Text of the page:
Why does it look like some of your chickens don’t molt at all, while others are nearly bald during molting season?
Don’t worry—while it may appear that only a few ladies from your flock are molting in summer and fall, they all go through normal, healthy cycles that take anywhere from as little as one month to as long as five months.
Here’s a look at why some of your chickens seem to be speedy molters, while others go through a full molt very slowly.
The main factor that determines the length of time for old feathers to shed and new feathers to grow is the particular breed of chicken.
Your most productive layers will molt the fastest.
They go through hard molts, whereby clutches of feathers seemingly drop overnight. It’s sometimes hard to believe that big old pile of feathers came from only one chicken! (And even harder to believe that the average adult chicken has around 8,000 feathers… that’s a lot of energy going into regrowing her coat.)
Hard molters can resemble porcupines (hilariously so!) and while their appearance is a little unsightly at this stage, they usually have fluffy new coats within weeks of their first feather drop. (And that’s a good thing, as the feathers help with insulation and weatherproofing over winter.)
Hard molters generally resume egg production after finishing their molts, which explains why certain chickens continue laying through the dark days of winter.
Your poorest layers, on the other hand, will molt the slowest.
They typically go through soft molts, shedding only a few feathers here and there. You may not even notice they’ve begun to molt, but you’ll definitely notice they’ve ceased their egg laying. Their molts may spread out over five or more months, meaning they usually won’t lay again until spring.
There’s nothing you can do to speed up the process, but even these soft molters benefit from a little extra protein during their long cycles to help them stay healthy.
It’s been shown that molts progress in a predictable pattern from top to tail. A lot of times this is true, but it isn’t always the case.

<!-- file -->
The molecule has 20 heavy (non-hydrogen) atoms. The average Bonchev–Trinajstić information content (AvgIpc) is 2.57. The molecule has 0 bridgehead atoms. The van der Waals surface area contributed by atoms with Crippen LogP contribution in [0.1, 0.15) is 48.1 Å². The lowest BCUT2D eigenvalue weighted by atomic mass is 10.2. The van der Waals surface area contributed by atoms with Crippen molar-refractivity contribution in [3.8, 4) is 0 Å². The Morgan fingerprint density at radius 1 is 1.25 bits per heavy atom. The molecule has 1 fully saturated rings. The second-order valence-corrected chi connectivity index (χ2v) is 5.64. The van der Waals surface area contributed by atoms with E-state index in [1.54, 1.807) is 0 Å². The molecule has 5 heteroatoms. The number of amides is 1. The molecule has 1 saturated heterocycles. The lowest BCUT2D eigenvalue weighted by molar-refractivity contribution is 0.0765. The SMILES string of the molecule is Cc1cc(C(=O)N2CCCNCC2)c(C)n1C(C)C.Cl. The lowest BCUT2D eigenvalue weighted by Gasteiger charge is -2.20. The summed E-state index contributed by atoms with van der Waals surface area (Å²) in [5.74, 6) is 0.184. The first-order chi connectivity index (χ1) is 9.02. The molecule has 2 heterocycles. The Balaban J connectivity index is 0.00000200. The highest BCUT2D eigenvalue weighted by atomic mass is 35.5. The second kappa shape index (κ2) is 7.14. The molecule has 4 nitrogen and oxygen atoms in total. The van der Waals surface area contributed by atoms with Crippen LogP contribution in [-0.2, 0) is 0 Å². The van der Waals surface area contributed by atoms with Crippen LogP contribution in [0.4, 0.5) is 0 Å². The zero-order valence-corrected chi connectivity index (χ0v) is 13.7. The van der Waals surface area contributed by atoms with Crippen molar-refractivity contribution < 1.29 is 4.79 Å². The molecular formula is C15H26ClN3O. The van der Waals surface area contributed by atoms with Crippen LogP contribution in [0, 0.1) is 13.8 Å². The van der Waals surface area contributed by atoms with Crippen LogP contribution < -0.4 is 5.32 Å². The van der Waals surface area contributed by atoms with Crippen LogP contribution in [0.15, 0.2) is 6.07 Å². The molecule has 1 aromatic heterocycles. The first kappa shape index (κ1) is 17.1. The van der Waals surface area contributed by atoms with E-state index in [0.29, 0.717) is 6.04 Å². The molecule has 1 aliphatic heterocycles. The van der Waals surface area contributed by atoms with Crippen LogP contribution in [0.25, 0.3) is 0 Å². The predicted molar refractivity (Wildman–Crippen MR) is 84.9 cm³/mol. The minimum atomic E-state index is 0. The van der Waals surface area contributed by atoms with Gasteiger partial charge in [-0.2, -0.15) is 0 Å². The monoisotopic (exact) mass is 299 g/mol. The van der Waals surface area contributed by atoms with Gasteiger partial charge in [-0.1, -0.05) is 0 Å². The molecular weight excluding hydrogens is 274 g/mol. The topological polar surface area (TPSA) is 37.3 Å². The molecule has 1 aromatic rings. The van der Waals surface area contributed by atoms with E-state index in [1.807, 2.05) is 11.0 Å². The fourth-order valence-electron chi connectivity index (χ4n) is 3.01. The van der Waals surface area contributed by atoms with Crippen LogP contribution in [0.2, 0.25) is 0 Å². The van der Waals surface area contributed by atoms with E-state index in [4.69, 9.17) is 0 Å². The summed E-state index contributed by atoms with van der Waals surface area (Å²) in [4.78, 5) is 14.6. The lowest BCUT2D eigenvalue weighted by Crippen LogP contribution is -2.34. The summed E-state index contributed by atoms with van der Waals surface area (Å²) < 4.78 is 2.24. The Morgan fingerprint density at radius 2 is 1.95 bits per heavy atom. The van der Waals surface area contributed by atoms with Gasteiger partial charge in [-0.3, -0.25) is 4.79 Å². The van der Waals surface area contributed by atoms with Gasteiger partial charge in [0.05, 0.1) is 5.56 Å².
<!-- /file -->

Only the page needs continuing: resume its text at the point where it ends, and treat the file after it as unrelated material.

Don’t be alarmed if you notice your chicken losing her tail feathers first, or if she appears to be dropping feathers in a haphazard fashion all over her body.
Every chicken experiences a molt differently, even from year to year. And sometimes, environmental factors such as heat stress, malnutrition, or dehydration can cause molting out of season, or for longer than normal.
My experience with molting chickens
With my own flock, my Barred Rock, Kimora, is a prolific layer. She gives us five, sometimes six eggs a week in peak season, and she’s a fast and furious molter in the fall.
By week seven, all her new feathers are fully grown in and she’ll gift us with a couple of eggs each week over winter.
My Golden Laced Cochin, Iman, likes to take her sweet time. Cochins are not known for being super productive, but they’re always reliable. In summer, she lays around three eggs a week, and we cherish every one of them!
She usually starts molting in late summer to early fall and I only notice it after I find a few feathers in the coop—feathers, but not eggs. This continues until late winter when she finally pops out her first egg after a long hiatus.
But this girl… what she lacks in egg productivity, she makes up for in lookin’ good year-round.
Common questions about molting
This post updated from an article that originally appeared on December 3, 2015.